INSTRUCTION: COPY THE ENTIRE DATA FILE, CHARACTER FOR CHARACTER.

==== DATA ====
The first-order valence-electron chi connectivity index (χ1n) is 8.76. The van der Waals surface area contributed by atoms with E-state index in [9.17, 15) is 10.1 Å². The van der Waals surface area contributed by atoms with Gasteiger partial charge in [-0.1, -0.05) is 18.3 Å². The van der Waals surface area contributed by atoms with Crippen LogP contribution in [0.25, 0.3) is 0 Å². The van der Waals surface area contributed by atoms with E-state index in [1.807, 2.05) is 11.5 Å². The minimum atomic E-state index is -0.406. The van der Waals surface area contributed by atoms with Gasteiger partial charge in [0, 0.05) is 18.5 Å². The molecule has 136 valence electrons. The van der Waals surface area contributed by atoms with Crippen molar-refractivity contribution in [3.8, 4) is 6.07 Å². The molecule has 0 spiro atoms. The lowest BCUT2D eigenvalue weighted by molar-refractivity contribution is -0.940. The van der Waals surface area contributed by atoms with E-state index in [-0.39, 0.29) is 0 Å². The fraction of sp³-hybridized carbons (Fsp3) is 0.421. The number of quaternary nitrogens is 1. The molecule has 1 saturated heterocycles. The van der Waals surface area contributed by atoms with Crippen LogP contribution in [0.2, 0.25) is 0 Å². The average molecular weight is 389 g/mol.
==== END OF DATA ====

The first-order valence-electron chi connectivity index (χ1n) is 8.76. The van der Waals surface area contributed by atoms with E-state index in [9.17, 15) is 10.1 Å². The van der Waals surface area contributed by atoms with Gasteiger partial charge in [-0.1, -0.05) is 18.3 Å². The van der Waals surface area contributed by atoms with Crippen LogP contribution in [0.25, 0.3) is 0 Å². The van der Waals surface area contributed by atoms with E-state index in [1.807, 2.05) is 11.5 Å². The minimum atomic E-state index is -0.406. The van der Waals surface area contributed by atoms with Gasteiger partial charge in [0, 0.05) is 18.5 Å². The molecule has 136 valence electrons. The van der Waals surface area contributed by atoms with Crippen molar-refractivity contribution in [3.8, 4) is 6.07 Å². The molecule has 0 spiro atoms. The lowest BCUT2D eigenvalue weighted by molar-refractivity contribution is -0.940. The van der Waals surface area contributed by atoms with E-state index in [-0.39, 0.29) is 0 Å². The fraction of sp³-hybridized carbons (Fsp3) is 0.421. The number of quaternary nitrogens is 1. The molecule has 1 saturated heterocycles. The van der Waals surface area contributed by atoms with Crippen LogP contribution in [0.2, 0.25) is 0 Å². The average molecular weight is 389 g/mol.